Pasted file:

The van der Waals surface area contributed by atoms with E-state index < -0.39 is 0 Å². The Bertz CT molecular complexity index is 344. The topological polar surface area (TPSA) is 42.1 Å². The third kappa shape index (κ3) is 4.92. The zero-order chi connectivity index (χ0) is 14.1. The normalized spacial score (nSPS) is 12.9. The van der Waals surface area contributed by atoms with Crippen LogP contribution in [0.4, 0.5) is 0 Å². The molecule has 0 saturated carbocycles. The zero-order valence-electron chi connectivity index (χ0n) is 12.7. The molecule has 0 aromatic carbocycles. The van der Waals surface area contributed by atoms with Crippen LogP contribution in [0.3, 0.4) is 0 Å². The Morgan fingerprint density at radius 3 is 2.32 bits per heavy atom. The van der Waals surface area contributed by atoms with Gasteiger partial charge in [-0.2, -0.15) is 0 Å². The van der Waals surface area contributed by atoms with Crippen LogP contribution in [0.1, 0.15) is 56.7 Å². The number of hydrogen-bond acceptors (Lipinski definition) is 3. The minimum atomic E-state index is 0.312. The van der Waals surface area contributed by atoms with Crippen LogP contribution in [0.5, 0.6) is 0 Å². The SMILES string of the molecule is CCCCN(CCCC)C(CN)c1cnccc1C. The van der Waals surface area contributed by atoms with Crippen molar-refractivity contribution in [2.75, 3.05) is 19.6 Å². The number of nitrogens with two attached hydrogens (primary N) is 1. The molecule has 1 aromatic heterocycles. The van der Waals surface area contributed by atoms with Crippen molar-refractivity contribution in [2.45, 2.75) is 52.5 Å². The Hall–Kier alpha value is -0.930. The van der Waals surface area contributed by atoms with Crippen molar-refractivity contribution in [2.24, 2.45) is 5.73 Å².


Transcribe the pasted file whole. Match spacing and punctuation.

The van der Waals surface area contributed by atoms with E-state index < -0.39 is 0 Å². The Bertz CT molecular complexity index is 344. The topological polar surface area (TPSA) is 42.1 Å². The third kappa shape index (κ3) is 4.92. The zero-order chi connectivity index (χ0) is 14.1. The normalized spacial score (nSPS) is 12.9. The van der Waals surface area contributed by atoms with Crippen LogP contribution in [0.4, 0.5) is 0 Å². The molecule has 0 saturated carbocycles. The zero-order valence-electron chi connectivity index (χ0n) is 12.7. The molecule has 0 aromatic carbocycles. The van der Waals surface area contributed by atoms with Crippen LogP contribution in [0.3, 0.4) is 0 Å². The Morgan fingerprint density at radius 3 is 2.32 bits per heavy atom. The van der Waals surface area contributed by atoms with Gasteiger partial charge in [-0.2, -0.15) is 0 Å². The van der Waals surface area contributed by atoms with Crippen LogP contribution in [0.1, 0.15) is 56.7 Å². The number of hydrogen-bond acceptors (Lipinski definition) is 3. The minimum atomic E-state index is 0.312. The van der Waals surface area contributed by atoms with Crippen LogP contribution in [0.5, 0.6) is 0 Å². The SMILES string of the molecule is CCCCN(CCCC)C(CN)c1cnccc1C. The van der Waals surface area contributed by atoms with Crippen molar-refractivity contribution in [2.75, 3.05) is 19.6 Å². The number of nitrogens with two attached hydrogens (primary N) is 1. The molecule has 1 aromatic heterocycles. The van der Waals surface area contributed by atoms with Crippen molar-refractivity contribution in [2.45, 2.75) is 52.5 Å². The Hall–Kier alpha value is -0.930. The van der Waals surface area contributed by atoms with Crippen molar-refractivity contribution in [2.24, 2.45) is 5.73 Å².